Galileo's Glassworks: The Telescope and the Mirror

By Eileen Reeves | Go to book overview

Chapter Three
Obscure Procedures and Odd Opponents

ANY attempt to gauge the reactions of Galileo and his close associate Paolo Sarpi to the rumor of the Dutch telescope must naturally begin with an assessment of their understanding of telescopic vision prior to their encounter with the news from The Hague. Sarpi's optical study from the late 1570s through 1600 and Galileo's interest in the discipline from his arrival in the Veneto in 1592 through 1607 are of particular importance. Although it would be unwise to assume that these men held identical views about the production of telescopic effects, both were familiar with the ongoing discussion about concave mirrors, and both were acquainted with improvements to the camera obscura and exercises in altimetry. The means of measuring the height or distance of remote structures were at this point incompatible with telescopic effects, but some part of the interest in Galileo's instruments derived from a mistaken belief that such procedures might be combined in a single device. Those expectations—which were clearly an outgrowth of those attendant on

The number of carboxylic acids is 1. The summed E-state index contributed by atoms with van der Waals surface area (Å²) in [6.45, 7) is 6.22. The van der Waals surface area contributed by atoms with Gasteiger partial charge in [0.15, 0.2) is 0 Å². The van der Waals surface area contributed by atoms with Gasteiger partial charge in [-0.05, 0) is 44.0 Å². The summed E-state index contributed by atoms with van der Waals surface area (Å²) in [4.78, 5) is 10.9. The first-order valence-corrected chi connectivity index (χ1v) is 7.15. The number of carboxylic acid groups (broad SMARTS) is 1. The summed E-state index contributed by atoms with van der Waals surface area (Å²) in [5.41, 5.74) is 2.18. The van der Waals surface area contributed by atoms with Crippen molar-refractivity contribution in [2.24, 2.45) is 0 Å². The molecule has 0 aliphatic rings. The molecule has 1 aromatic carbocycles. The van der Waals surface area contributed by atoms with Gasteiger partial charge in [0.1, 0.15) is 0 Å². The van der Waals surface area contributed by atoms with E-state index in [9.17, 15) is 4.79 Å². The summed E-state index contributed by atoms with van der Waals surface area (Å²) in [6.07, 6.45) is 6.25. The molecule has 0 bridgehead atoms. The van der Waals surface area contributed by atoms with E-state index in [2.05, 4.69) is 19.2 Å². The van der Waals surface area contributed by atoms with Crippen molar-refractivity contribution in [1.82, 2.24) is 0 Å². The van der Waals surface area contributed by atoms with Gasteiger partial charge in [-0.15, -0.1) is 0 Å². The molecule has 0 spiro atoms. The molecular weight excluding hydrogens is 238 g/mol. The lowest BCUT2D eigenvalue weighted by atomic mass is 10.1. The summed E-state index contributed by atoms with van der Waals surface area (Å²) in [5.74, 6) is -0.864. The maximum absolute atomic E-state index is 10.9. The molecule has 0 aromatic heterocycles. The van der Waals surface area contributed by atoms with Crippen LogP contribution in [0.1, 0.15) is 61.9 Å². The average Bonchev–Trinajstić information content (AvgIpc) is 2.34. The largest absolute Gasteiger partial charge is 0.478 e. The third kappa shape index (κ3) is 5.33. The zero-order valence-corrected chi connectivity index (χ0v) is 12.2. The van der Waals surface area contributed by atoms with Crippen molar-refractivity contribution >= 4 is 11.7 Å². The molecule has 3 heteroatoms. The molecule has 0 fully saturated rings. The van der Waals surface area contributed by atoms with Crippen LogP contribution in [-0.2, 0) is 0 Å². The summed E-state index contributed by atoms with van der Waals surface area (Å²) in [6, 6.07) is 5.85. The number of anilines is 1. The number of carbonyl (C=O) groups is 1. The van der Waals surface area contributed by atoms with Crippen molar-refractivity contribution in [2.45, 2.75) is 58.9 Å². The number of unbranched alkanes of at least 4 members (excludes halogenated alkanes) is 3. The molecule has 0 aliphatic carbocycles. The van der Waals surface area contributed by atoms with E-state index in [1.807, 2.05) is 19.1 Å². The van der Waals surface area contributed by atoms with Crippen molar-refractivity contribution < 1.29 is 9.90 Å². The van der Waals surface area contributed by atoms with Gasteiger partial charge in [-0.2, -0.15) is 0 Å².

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Galileo's Glassworks: The Telescope and the Mirror
Table of contents

Table of contents

  • Title Page iii
  • Contents v
  • Introduction - The Hague, 1608 1
  • Chapter One - The Daily Mirror of Empire 15
  • Chapter Two - Idle Inventions 47
  • Chapter Three - Obscure Procedures and Odd Opponents 81
  • Chapter Four - The Dutch Telescope and the French Mirror 115
  • Chapter Five - The Afterlife of a Legend 145
  • Notes 169
  • Acknowledgement 219
  • Index 223
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